By Andrew Alexander
Long before LSU men’s basketball coach Johnny Jones roamed the sidelines of the Pete Maravich Assembly Center is his signature deep purple blazer, he graced the hardwood as a player in the early 1980’s under the tutelage of the legendary former LSU basketball coach Dale Brown.
During his 25-year tenure at the helm of the LSU men’s basketball program, Brown became one of the most successful coaches in NCAA history. Along the way, he guided the Tigers to two Final Fours, four Elite Eights, five Sweet Sixteens, and thirteen NCAA tournament appearances. Only 15 college coaches have made more consecutive NCAA tournament appearances than Brown’s 10 from 1984-1993.
For that feat and much more, Brown – along with his former player at LSU, Shaquille O’Neal – headlines the 2014 Collegiate Basketball Hall of Fame class.
In 1986, Brown’s Tigers became the first eleventh seed ever to advance to the Final Four, and the only team to beat the top three seeds to get there. Needless to say, Brown knows a thing or two about NCAA tournament success and DIG was fortunate enough to sit down with legendary coach.
DIG Magazine: What was the recipe for your numerous successful NCAA tournament runs with LSU?
Dale Brown: From all my years in college coaching, I would say the biggest thing is the mental preparation over everything else. More than any drills you want to use, more than any scouting report you want to put in, any changes you want to make. Your rooming conditions when you get and when you don’t. How long do you practice? I think that is the singular most important thing.
DIG: In all your trips to the NCAA tournament, can you remember a time when your motivational tactics failed to garner positive on-the-court results for LSU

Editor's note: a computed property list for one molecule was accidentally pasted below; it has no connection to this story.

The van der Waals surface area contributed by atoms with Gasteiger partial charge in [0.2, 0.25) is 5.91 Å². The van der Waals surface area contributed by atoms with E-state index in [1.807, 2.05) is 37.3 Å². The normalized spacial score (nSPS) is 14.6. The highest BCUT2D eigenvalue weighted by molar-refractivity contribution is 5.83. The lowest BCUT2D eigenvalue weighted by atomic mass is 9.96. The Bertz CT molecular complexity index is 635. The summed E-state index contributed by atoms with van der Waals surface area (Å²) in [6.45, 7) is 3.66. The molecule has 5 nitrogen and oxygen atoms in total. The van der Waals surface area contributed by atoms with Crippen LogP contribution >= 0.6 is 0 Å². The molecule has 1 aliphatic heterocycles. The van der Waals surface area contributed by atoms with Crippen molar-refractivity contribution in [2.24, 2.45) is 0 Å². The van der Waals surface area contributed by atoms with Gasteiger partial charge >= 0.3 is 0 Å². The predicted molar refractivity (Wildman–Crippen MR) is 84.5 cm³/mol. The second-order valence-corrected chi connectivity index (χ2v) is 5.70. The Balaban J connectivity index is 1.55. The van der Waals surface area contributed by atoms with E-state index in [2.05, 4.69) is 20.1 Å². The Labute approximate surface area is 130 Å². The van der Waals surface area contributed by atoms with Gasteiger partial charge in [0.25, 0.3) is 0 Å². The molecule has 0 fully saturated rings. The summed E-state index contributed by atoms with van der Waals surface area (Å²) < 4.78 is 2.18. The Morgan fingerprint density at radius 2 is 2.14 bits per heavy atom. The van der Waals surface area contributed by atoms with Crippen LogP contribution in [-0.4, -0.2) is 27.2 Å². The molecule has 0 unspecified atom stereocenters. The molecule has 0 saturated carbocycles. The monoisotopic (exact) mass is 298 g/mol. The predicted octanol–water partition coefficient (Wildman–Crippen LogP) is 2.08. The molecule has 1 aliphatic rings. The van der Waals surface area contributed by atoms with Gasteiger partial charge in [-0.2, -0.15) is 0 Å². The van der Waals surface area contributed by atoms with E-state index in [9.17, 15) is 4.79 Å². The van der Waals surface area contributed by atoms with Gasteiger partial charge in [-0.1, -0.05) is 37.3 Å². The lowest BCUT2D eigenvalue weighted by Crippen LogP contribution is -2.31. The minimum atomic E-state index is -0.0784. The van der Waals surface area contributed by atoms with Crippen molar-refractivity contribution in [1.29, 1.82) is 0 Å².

DB: We had a real high seed one year, and we drew Navy. And as soon as we drew them, I said ‘Boy, this is going to be trouble.’ I didn’t even know Navy had a basketball team. We got the video and the video wasn’t on ten minutes, and I shut it off and told my assistants, ‘Who’s this number 50?’ It’s this guy by the name of David Robinson. He’s one of the greatest players I’ve ever seen. Then they had the big ole 6-foot-10 slow white kid, who was real solid. And I said, ‘The biggest problem is we’re going to have is starting today we’re going to have to get our team together, selling them on the fact that this Navy team can play because this video doesn’t even do it justice to it.’
I knew what the job was. I knew mentally I had to get that team ready. I always felt pretty good that I had the ability to do that because I always told the truth and was direct. I thought I was motivational with what I did. So I turned the video on, and in five minutes I shut it off. Nobody even knew who David Robinson was at the time.
I said, ‘If we don’t recognize this now as a team united, we’ll be home before sunset in Baton Rouge.’ Well I did everything I could. I substituted. I called timeout. All the sudden we gave Navy confidence, and Navy blasted us right off the court.